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A new dinosaur species is on exhibit at the Natural History Museum of Utah

A dinosaur with orange and green adornments on its head plate stands in a swamp
Fabrizio Lavezzi
The Museum of Evolution, Knuthenborg
Lokiceratops lived in the swamps of what is now Montana.

Lokiceratops rangiformis is a new species of horned dinosaur that was recently discovered in northern Montana.

The research team included Mark Loewen, a paleontologist at the Natural History Museum of Utah and a professor at the University of Utah. He said this dinosaur is an earlier relative of the Triceratops dinosaur.

“So Lokiceratops looks kind of like Triceratops, but rather than having a boring, simple short shield, it has an elongate shield at the back of its head with giant blade-shaped paddles coming off of it, along with spikes, and smaller horns,” Loewen said.

Loewen said the dinosaur’s horns and ornaments were likely used to impress mates and intimidate rivals.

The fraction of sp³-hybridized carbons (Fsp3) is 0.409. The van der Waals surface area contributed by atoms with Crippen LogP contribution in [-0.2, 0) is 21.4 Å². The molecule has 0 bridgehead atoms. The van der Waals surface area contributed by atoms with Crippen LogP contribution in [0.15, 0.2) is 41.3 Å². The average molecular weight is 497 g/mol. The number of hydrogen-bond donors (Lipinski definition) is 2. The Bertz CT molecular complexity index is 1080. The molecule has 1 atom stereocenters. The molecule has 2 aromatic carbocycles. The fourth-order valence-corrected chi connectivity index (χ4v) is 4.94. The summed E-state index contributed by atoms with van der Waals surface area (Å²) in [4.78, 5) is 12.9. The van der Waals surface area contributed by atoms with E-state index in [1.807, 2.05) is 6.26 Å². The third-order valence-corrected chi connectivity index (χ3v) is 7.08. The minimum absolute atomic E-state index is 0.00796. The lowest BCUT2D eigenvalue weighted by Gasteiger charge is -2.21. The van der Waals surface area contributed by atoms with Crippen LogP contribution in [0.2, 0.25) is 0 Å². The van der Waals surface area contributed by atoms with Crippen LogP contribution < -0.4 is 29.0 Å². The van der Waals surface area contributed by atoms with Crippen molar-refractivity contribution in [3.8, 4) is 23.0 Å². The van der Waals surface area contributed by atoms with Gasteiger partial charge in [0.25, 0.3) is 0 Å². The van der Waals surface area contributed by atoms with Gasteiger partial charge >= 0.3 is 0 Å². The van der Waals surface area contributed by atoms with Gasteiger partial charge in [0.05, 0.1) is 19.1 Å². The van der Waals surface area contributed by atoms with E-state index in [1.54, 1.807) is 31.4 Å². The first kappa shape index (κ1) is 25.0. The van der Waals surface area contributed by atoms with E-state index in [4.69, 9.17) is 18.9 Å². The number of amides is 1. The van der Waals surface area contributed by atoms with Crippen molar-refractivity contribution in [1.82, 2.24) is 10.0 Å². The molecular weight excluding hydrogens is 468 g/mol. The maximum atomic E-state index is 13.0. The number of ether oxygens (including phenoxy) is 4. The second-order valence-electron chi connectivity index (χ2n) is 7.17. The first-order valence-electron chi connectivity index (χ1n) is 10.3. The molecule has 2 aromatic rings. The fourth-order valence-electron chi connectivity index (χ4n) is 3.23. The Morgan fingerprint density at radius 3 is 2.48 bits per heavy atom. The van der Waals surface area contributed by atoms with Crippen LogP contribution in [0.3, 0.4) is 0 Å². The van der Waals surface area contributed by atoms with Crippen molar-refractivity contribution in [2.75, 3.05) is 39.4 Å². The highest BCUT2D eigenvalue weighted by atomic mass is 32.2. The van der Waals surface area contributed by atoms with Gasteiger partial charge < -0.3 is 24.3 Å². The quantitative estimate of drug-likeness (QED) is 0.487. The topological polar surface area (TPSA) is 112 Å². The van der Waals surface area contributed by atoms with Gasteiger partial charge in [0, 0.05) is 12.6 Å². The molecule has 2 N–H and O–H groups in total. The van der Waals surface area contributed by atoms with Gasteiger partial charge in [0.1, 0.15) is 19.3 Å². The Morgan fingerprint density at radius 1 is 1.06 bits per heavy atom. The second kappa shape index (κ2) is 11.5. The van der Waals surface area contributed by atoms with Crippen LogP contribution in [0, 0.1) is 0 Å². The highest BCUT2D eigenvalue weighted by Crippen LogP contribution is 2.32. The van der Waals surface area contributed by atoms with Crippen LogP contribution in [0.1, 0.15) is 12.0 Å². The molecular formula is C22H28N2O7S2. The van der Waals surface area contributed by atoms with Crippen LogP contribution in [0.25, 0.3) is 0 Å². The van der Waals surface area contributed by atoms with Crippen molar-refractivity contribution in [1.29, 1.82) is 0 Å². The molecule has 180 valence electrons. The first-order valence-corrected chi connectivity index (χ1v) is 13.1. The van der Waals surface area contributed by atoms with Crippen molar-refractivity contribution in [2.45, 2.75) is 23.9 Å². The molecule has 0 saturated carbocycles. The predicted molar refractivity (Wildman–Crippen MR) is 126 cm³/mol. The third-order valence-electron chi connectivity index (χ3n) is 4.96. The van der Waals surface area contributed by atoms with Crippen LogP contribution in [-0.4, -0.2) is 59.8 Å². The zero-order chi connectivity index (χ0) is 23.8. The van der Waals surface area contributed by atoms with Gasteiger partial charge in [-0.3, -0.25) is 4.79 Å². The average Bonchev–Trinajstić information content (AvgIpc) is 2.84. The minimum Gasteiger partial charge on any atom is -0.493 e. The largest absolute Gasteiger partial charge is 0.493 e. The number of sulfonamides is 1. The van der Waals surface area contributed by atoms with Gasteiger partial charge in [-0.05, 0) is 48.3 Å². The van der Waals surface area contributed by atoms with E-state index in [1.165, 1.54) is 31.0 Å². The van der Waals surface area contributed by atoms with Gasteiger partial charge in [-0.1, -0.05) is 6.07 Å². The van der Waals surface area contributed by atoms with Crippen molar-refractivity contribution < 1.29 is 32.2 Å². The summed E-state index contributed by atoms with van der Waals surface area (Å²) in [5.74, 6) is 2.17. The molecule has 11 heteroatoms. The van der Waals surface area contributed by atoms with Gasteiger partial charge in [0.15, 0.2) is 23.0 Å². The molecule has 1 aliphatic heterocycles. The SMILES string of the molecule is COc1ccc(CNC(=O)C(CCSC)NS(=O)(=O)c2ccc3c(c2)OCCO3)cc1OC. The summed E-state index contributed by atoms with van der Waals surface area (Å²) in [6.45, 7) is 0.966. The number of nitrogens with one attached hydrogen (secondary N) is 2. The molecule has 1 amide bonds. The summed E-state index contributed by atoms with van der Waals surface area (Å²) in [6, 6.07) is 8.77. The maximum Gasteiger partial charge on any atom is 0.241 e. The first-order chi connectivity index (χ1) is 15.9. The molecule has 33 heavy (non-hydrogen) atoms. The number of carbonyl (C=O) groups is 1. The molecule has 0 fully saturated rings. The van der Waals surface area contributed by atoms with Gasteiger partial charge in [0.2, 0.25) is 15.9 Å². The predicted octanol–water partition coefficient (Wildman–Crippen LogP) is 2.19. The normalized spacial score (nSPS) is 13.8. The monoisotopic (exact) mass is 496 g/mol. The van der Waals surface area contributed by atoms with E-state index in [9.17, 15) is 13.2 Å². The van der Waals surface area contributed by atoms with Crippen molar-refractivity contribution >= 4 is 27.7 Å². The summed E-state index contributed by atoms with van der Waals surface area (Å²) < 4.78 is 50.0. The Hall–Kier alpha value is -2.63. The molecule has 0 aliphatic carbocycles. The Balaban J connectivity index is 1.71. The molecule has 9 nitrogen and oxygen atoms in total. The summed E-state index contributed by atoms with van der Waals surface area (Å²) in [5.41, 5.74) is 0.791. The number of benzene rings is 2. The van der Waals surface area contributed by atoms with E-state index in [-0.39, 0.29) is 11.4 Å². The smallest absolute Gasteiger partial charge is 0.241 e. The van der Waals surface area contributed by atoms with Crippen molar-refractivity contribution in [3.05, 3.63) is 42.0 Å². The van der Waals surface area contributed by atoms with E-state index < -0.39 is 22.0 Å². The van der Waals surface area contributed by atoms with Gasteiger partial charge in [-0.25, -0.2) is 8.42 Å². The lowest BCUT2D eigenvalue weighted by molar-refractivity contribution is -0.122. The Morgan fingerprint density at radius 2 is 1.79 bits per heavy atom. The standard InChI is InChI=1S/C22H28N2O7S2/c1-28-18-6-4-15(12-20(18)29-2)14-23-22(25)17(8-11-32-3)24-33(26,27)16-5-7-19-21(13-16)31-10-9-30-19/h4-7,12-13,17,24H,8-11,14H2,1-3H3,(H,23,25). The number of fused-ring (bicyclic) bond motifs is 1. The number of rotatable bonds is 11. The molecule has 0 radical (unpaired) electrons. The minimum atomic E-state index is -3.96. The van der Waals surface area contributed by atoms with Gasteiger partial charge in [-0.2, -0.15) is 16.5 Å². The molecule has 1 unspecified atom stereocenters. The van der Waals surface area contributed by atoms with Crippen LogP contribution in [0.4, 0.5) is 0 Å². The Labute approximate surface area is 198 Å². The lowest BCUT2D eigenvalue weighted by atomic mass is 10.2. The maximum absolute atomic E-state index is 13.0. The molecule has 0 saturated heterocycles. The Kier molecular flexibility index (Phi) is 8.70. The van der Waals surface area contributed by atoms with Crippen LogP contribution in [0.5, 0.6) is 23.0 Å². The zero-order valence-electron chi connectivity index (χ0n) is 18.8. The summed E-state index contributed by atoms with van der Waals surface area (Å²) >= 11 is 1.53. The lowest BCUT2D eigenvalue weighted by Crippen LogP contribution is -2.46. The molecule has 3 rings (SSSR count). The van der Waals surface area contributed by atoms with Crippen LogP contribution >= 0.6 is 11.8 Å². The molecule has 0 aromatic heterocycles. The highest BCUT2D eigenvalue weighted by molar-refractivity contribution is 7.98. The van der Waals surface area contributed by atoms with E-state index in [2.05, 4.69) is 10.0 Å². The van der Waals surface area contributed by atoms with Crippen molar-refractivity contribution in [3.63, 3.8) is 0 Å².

“So we've reconstructed this dinosaur with brightly colored horns because it's the simplest explanation when we think about modern dinosaurs, the birds, and what they're doing with their ornaments,” Loewen said.

Evidence suggests that, 78 million years ago, when Lokiceratops lived in North America, several closely related species of horned dinosaurs coexisted in the same area.

“But each one of the animals has a completely distinct pattern on the ornaments on the back of its head shield. And that's why you can have multiple species that functionally are eating the same things, doing the same thing. But maybe they're different colors. Maybe they have different courtship patterns,” Loewen said.

The museum is known for its ceratopsian wall, an exhibit of horned dinosaur skulls. Loewen says Utah has one of the richest fossil histories of this group in the world.

“But what we've learned from Lokiceratops is the diversity of these animals is even higher than we expected it to be. We may actually know less than 1% of the horned dinosaurs that ever existed. So we need to keep digging here in Utah and around the world to really understand these iconic animals,’ Loewen said.

For more information on the Lokiceratops, follow this link.

Caroline Long is a science reporter at UPR. She is curious about the natural world and passionate about communicating her findings with others. As a PhD student in Biology at Utah State University, she spends most of her time in the lab or at the coyote facility, studying social behavior. In her free time, she enjoys making art, listening to music, and hiking.